Michelle Phan is one of the most popular YouTube personalities. She has over 6.5 million subscribers, and her videos have up to 50 million views each. Phan has appeared in advertising campaigns, and has released a book and a makeup line. Cosmopolitan claims that Phan made $5 million in 2013, largely due to endorsement deals.
Ultra’s official complaint says that Phan willfully copied, altered, publicly performed, and distributed music that they own the rights to. Ultra says Phan monetizes the videos containing their music through ads. The label says they informed Phan that she was using their music without a license, and that she continued to infringe. In the complaint, Ultra says that Phan responded to a DMCA takedown notice with a counter-notification. Now, Ultra is seeking $150,000 for each song used.
Phan’s spokesperson told the BBC that Ultra’s complaint “lacks any merit,” saying:
“Ultra agreed to allow Michelle to use the music and Michelle intends to fight this lawsuit and bring her own claims against Ultra… Michelle’s intention has always been to promote other artists, creating a platform for their work to be showcased to an international audience. Kaskade, whose music has been featured in Michelle’s videos, has publicly defended Michelle against Ultra’s claims and acknowledges the success he’s gained from her support.”
Ultra’s lawsuit revolves almost exclusively around Kaskade’s music. Thirteen of the 45 songs listed in the lawsuit are the sole work of Kaskade. Two songs are collaborations between Kaskade and deadmau5, and one song is a collaboration between Kaskade and Project 46. Twenty seven of the songs are by Late Night Alumni, a group comprised of Kaskade, Finn Bjarnson, John Hancock, and Becky Jean Williams. The remaining two songs are by Haley, who frequently collaborates with Kaskade.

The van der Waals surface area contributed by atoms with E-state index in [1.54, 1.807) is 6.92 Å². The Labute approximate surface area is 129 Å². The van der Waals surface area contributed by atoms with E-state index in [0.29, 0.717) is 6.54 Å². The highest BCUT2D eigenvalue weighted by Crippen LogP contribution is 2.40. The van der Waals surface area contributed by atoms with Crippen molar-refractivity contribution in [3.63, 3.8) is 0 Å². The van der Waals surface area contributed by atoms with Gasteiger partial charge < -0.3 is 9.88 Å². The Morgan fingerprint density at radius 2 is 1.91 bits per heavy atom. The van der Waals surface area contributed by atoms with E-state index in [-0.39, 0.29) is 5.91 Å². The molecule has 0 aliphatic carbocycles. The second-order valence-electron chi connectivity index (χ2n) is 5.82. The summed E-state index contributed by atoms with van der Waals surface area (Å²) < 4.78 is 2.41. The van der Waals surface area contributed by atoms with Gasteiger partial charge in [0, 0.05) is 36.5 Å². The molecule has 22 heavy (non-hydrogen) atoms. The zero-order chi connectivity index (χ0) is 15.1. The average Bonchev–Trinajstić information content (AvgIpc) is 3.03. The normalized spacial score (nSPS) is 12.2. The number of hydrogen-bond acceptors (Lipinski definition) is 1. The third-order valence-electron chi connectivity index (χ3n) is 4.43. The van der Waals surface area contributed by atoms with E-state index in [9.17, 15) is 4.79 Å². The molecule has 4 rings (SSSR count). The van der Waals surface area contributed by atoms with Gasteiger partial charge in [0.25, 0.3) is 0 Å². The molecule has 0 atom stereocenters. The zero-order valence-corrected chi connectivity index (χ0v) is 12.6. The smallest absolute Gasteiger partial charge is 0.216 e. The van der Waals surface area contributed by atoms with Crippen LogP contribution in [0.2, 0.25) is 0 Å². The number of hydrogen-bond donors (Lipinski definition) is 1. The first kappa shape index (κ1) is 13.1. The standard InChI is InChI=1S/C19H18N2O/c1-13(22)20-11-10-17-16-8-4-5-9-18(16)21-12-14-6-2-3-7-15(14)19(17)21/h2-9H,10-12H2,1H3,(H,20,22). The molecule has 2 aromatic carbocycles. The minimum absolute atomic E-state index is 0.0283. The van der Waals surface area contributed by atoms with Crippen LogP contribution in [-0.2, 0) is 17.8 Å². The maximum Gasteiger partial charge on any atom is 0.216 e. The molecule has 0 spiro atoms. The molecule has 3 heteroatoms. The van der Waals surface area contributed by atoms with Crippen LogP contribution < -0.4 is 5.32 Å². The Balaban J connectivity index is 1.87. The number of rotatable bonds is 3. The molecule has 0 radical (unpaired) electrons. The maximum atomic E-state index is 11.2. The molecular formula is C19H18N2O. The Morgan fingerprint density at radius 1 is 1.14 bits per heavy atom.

As I pointed out in my first story on this lawsuit, Kaskade wrote a blog post exactly one month ago. In this post, Kaskade explained that he sold the rights to his music to Ultra, and that these songs now belong to Sony. Kaskade can’t post these songs to his SoundCloud page because they are automatically taken down. Kaskade went on to say that record labels aren’t adapting, that they’re clinging to copyright law that wasn’t made for the digital age:
“The laws that are governing online music share sites were written at a time when our online and real-life landscapes were totally different. Our marching orders are coming from a place that’s completely out of touch and irrelevant. They have these legal legs to stand on that empower them to make life kind of a pain-in-the-ass for people like me. And for many of you. Countless artists have launched their careers though mash ups, bootlegs, remixes and music sharing. These laws and page takedowns are cutting us down at the knees.”
Kaskade voiced his support for Michelle Phan on Twitter:
Ultra Records’ filed complaint is below.
Nina Ulloa covers breaking news, tech, and more. Follow her on Twitter: @nine_u